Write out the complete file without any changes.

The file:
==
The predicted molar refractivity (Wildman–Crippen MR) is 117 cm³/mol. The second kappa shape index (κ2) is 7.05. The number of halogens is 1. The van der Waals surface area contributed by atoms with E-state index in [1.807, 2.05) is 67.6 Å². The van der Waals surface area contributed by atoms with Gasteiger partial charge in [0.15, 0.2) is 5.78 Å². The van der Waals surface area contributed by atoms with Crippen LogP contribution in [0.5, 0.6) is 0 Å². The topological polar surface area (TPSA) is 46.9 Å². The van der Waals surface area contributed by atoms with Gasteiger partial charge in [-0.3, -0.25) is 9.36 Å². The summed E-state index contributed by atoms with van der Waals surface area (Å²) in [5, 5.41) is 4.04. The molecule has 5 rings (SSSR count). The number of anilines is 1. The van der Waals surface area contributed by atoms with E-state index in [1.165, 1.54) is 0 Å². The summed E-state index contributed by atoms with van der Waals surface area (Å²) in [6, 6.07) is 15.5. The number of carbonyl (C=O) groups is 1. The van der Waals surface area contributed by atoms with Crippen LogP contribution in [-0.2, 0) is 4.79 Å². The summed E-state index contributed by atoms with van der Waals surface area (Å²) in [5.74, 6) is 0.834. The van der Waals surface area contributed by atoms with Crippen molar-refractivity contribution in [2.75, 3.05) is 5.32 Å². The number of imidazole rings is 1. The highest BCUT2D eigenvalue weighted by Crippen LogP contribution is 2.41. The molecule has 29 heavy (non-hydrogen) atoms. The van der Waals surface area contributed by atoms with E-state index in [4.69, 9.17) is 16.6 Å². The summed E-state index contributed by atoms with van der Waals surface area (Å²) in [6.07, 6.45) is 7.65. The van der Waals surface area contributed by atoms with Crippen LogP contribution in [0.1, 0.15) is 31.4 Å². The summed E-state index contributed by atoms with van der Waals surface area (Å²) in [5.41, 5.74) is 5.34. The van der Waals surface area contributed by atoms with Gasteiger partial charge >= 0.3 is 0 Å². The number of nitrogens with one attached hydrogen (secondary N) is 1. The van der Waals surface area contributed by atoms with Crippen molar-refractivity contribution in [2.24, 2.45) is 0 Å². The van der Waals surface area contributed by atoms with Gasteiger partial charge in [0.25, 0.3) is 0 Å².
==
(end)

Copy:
The predicted molar refractivity (Wildman–Crippen MR) is 117 cm³/mol. The second kappa shape index (κ2) is 7.05. The number of halogens is 1. The van der Waals surface area contributed by atoms with E-state index in [1.807, 2.05) is 67.6 Å². The van der Waals surface area contributed by atoms with Gasteiger partial charge in [0.15, 0.2) is 5.78 Å². The van der Waals surface area contributed by atoms with Crippen LogP contribution in [0.5, 0.6) is 0 Å². The topological polar surface area (TPSA) is 46.9 Å². The van der Waals surface area contributed by atoms with Gasteiger partial charge in [-0.3, -0.25) is 9.36 Å². The summed E-state index contributed by atoms with van der Waals surface area (Å²) in [5, 5.41) is 4.04. The molecule has 5 rings (SSSR count). The number of anilines is 1. The van der Waals surface area contributed by atoms with E-state index in [1.165, 1.54) is 0 Å². The summed E-state index contributed by atoms with van der Waals surface area (Å²) in [6, 6.07) is 15.5. The number of carbonyl (C=O) groups is 1. The van der Waals surface area contributed by atoms with Crippen LogP contribution in [-0.2, 0) is 4.79 Å². The summed E-state index contributed by atoms with van der Waals surface area (Å²) in [5.74, 6) is 0.834. The van der Waals surface area contributed by atoms with Crippen molar-refractivity contribution in [2.75, 3.05) is 5.32 Å². The number of imidazole rings is 1. The highest BCUT2D eigenvalue weighted by Crippen LogP contribution is 2.41. The molecule has 29 heavy (non-hydrogen) atoms. The van der Waals surface area contributed by atoms with E-state index in [4.69, 9.17) is 16.6 Å². The summed E-state index contributed by atoms with van der Waals surface area (Å²) in [6.07, 6.45) is 7.65. The van der Waals surface area contributed by atoms with Crippen LogP contribution in [0.1, 0.15) is 31.4 Å². The summed E-state index contributed by atoms with van der Waals surface area (Å²) in [5.41, 5.74) is 5.34. The van der Waals surface area contributed by atoms with Gasteiger partial charge >= 0.3 is 0 Å². The number of nitrogens with one attached hydrogen (secondary N) is 1. The van der Waals surface area contributed by atoms with Crippen molar-refractivity contribution in [2.24, 2.45) is 0 Å². The van der Waals surface area contributed by atoms with Gasteiger partial charge in [0.25, 0.3) is 0 Å².